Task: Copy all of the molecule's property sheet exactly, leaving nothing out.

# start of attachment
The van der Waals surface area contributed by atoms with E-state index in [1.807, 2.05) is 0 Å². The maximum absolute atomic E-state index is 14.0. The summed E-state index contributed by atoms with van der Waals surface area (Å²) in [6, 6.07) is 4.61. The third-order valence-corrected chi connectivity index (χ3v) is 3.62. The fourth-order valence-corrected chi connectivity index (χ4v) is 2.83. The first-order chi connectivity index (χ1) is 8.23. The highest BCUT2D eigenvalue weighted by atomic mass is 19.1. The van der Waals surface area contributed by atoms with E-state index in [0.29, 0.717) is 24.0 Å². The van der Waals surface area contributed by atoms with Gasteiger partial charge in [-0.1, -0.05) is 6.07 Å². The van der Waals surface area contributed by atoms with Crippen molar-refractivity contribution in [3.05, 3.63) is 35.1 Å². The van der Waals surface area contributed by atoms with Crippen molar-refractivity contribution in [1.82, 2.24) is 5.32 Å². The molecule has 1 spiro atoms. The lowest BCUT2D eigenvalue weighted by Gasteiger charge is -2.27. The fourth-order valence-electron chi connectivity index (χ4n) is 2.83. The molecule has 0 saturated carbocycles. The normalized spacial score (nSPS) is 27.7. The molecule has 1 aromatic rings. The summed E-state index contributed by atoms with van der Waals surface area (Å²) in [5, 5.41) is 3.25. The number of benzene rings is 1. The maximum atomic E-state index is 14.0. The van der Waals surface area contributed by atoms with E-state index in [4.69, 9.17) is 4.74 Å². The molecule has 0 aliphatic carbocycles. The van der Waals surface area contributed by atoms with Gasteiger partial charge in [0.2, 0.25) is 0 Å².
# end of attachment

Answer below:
The van der Waals surface area contributed by atoms with E-state index in [1.807, 2.05) is 0 Å². The maximum absolute atomic E-state index is 14.0. The summed E-state index contributed by atoms with van der Waals surface area (Å²) in [6, 6.07) is 4.61. The third-order valence-corrected chi connectivity index (χ3v) is 3.62. The fourth-order valence-corrected chi connectivity index (χ4v) is 2.83. The first-order chi connectivity index (χ1) is 8.23. The highest BCUT2D eigenvalue weighted by atomic mass is 19.1. The van der Waals surface area contributed by atoms with E-state index in [0.29, 0.717) is 24.0 Å². The van der Waals surface area contributed by atoms with Gasteiger partial charge in [-0.1, -0.05) is 6.07 Å². The van der Waals surface area contributed by atoms with Crippen molar-refractivity contribution in [3.05, 3.63) is 35.1 Å². The van der Waals surface area contributed by atoms with Crippen molar-refractivity contribution in [1.82, 2.24) is 5.32 Å². The molecule has 1 spiro atoms. The lowest BCUT2D eigenvalue weighted by Gasteiger charge is -2.27. The fourth-order valence-electron chi connectivity index (χ4n) is 2.83. The molecule has 0 saturated carbocycles. The normalized spacial score (nSPS) is 27.7. The molecule has 1 aromatic rings. The summed E-state index contributed by atoms with van der Waals surface area (Å²) in [5, 5.41) is 3.25. The number of benzene rings is 1. The maximum atomic E-state index is 14.0. The van der Waals surface area contributed by atoms with E-state index in [4.69, 9.17) is 4.74 Å². The molecule has 0 aliphatic carbocycles. The van der Waals surface area contributed by atoms with Gasteiger partial charge in [0.2, 0.25) is 0 Å².